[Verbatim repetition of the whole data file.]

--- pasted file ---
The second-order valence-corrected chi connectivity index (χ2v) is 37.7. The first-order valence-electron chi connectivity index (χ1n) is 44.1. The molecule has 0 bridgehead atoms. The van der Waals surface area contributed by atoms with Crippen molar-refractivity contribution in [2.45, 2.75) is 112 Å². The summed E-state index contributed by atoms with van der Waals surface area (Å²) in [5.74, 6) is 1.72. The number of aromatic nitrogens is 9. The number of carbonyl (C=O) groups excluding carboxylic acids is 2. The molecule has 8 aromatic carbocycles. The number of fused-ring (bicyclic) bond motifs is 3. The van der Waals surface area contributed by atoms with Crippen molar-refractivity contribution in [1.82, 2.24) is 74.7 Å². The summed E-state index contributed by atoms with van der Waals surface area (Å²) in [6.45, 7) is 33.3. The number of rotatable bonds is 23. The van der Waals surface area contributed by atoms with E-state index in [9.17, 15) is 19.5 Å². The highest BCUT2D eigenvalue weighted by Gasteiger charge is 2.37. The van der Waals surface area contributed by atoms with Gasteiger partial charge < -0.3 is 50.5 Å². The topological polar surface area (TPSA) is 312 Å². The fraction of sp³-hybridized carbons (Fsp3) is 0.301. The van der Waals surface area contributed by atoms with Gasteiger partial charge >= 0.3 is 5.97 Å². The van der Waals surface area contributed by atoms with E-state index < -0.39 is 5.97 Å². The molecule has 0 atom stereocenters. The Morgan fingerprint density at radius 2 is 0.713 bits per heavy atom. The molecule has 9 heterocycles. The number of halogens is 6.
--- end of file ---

The second-order valence-corrected chi connectivity index (χ2v) is 37.7. The first-order valence-electron chi connectivity index (χ1n) is 44.1. The molecule has 0 bridgehead atoms. The van der Waals surface area contributed by atoms with Crippen molar-refractivity contribution in [2.45, 2.75) is 112 Å². The summed E-state index contributed by atoms with van der Waals surface area (Å²) in [5.74, 6) is 1.72. The number of aromatic nitrogens is 9. The number of carbonyl (C=O) groups excluding carboxylic acids is 2. The molecule has 8 aromatic carbocycles. The number of fused-ring (bicyclic) bond motifs is 3. The van der Waals surface area contributed by atoms with Crippen molar-refractivity contribution in [1.82, 2.24) is 74.7 Å². The summed E-state index contributed by atoms with van der Waals surface area (Å²) in [6.45, 7) is 33.3. The number of rotatable bonds is 23. The van der Waals surface area contributed by atoms with E-state index in [9.17, 15) is 19.5 Å². The highest BCUT2D eigenvalue weighted by Gasteiger charge is 2.37. The van der Waals surface area contributed by atoms with Gasteiger partial charge < -0.3 is 50.5 Å². The topological polar surface area (TPSA) is 312 Å². The fraction of sp³-hybridized carbons (Fsp3) is 0.301. The van der Waals surface area contributed by atoms with Gasteiger partial charge >= 0.3 is 5.97 Å². The van der Waals surface area contributed by atoms with E-state index < -0.39 is 5.97 Å². The molecule has 0 atom stereocenters. The Morgan fingerprint density at radius 2 is 0.713 bits per heavy atom. The molecule has 9 heterocycles. The number of halogens is 6.